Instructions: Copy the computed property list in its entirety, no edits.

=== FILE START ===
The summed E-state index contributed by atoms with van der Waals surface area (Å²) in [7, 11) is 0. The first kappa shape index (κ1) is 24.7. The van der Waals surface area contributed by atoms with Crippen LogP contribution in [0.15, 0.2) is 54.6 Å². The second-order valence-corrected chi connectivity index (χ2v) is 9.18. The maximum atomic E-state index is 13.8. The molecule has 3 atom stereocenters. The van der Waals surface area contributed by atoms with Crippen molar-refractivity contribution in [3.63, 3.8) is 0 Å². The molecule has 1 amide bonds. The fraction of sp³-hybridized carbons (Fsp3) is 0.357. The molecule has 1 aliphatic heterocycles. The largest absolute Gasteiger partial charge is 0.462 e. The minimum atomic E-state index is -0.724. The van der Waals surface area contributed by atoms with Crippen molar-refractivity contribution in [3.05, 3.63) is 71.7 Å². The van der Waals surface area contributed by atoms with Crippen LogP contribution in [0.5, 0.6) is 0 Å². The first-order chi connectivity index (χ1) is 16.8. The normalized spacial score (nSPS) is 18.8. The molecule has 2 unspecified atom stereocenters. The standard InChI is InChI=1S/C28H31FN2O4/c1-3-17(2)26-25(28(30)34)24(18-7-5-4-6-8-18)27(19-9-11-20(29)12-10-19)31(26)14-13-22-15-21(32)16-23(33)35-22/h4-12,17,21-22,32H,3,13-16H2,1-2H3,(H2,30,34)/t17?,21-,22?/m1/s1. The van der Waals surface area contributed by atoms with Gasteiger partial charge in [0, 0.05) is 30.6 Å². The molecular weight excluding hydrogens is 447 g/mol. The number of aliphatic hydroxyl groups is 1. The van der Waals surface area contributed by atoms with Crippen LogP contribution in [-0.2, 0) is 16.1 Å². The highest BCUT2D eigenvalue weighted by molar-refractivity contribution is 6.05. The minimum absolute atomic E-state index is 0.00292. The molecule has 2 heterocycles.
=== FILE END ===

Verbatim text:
The summed E-state index contributed by atoms with van der Waals surface area (Å²) in [7, 11) is 0. The first kappa shape index (κ1) is 24.7. The van der Waals surface area contributed by atoms with Crippen LogP contribution in [0.15, 0.2) is 54.6 Å². The second-order valence-corrected chi connectivity index (χ2v) is 9.18. The maximum atomic E-state index is 13.8. The molecule has 3 atom stereocenters. The van der Waals surface area contributed by atoms with Crippen molar-refractivity contribution in [3.63, 3.8) is 0 Å². The molecule has 1 amide bonds. The fraction of sp³-hybridized carbons (Fsp3) is 0.357. The molecule has 1 aliphatic heterocycles. The largest absolute Gasteiger partial charge is 0.462 e. The minimum atomic E-state index is -0.724. The van der Waals surface area contributed by atoms with Crippen molar-refractivity contribution in [3.05, 3.63) is 71.7 Å². The van der Waals surface area contributed by atoms with Crippen LogP contribution in [0.5, 0.6) is 0 Å². The first-order chi connectivity index (χ1) is 16.8. The normalized spacial score (nSPS) is 18.8. The molecule has 2 unspecified atom stereocenters. The standard InChI is InChI=1S/C28H31FN2O4/c1-3-17(2)26-25(28(30)34)24(18-7-5-4-6-8-18)27(19-9-11-20(29)12-10-19)31(26)14-13-22-15-21(32)16-23(33)35-22/h4-12,17,21-22,32H,3,13-16H2,1-2H3,(H2,30,34)/t17?,21-,22?/m1/s1. The van der Waals surface area contributed by atoms with Gasteiger partial charge in [0, 0.05) is 30.6 Å². The molecular weight excluding hydrogens is 447 g/mol. The number of aliphatic hydroxyl groups is 1. The van der Waals surface area contributed by atoms with Crippen LogP contribution in [-0.2, 0) is 16.1 Å². The highest BCUT2D eigenvalue weighted by molar-refractivity contribution is 6.05. The minimum absolute atomic E-state index is 0.00292. The molecule has 2 heterocycles.